JOHN Francis O'Reilly, a former director who pleaded guilty to insider trading, has averted jail after a judge said the businessman's judgment was ''clouded'' at the time and the nature and value of the shares he traded did not mark the offence as particularly serious.
In sentencing O'Reilly, Justice Terry Forrest of the Victorian Supreme Court said the former Lion Selection director had obtained only a ''modest'' $29,045 profit from his purchase and sale of 50,000 Indophil Resources shares in mid-2008.
The judge said that while the most troubling aspect of O'Reilly's conduct was that he traded shares as a ''true insider'' - from inside the boardroom - he acknowledged that O'Reilly conducted only one trade and did not embark on a sustained course of trading.
O'Reilly was convicted of one count of insider trading. Justice Forrest imposed a jail sentence of 10 months and then wholly suspended the term, allowing O'Reilly to walk free. Justice Forrest said that but for the guilty plea, O'Reilly would have been sentenced to 13 months' jail and ordered to serve a minimum of five months.
O'Reilly must be of good behaviour for 18 months and pay a $500 bond. The court also imposed a $30,000 pecuniary penalty on top of the $61,600 that O'Reilly must forfeit under the Proceeds of Crime Act. O'Reilly bought $38,880 of Indophil shares in May 2008, when he was privy to confidential information as Lion negotiated to sell its 25 per cent Indophil stake to Xstrata - a move that would trigger a takeover of Indophil and send its shares higher.
''By your conduct you have misled your fellow directors, acted in contravention of Lion's security trading policy, misled your shareholders and the Australian Securities Exchange, and undermined the integrity of the securities market,'' Justice Forrest said yesterday.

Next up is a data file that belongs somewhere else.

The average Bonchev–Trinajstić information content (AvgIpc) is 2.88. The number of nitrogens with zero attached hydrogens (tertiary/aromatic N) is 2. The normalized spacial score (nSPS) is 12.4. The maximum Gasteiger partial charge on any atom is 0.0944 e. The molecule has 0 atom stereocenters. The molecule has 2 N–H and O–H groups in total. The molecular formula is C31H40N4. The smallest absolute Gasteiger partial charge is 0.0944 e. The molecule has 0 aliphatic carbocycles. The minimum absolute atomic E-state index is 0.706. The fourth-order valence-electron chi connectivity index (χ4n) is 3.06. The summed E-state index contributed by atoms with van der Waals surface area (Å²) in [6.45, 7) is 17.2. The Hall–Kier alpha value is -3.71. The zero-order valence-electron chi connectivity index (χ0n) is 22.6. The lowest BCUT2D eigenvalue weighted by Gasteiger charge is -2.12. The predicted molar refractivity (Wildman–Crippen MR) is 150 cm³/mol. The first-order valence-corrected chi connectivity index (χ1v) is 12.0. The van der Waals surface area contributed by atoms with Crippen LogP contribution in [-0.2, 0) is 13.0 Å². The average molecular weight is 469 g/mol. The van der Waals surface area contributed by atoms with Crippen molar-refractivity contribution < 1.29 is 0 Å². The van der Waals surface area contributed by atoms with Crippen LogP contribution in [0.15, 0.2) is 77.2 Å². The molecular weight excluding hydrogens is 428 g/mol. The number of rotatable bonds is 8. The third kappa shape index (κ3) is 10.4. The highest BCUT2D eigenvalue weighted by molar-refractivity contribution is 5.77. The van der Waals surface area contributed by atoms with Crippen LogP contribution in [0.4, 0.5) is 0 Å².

He said the ''objective gravity'' of O'Reilly's offence emerged after considering that, as a director, O'Reilly was a ''true insider'', but he did not try to conceal the trading through secret or nominee accounts. This ''relative lack of sophistication'' suggested ''that your judgment was clouded at this time'', the judge said.
''Thirdly, I do not regard the nature of the trade, the amount invested or the anticipated profit as falling into a particularly grave or serious category. You did not seek to multiply your anticipated profit by choosing an exotic method of trading, nor did you invest a really large sum of money.''
Justice Forrest said he considered it a ''mid-range example of a serious offence'' and accepted O'Reilly's conduct was ''an aberration''.
Ian Ramsay, director of Melbourne University's Centre for Corporate Law and Securities Regulation, suggested the sentence appeared ''relatively modest'' considering several earlier insider trading cases had attracted jail or periodical detention sentences.
Professor Ramsay argued that the number of insider enforcement actions in Australia and the penalties tended to be ''relatively light'' compared with overseas.
''I actually think the Australian insider trading law is a mess in some respects,'' he said. In some ways it was too broad, he said, adding: ''You could be an insider by picking up a piece of paper on Collins Street.''
And in other areas, the legislation was too proscriptive.
''What you do come to quickly, though, is the realisation that courts typically do not impose terms of imprisonment for offences under the Corporations Act,'' he said.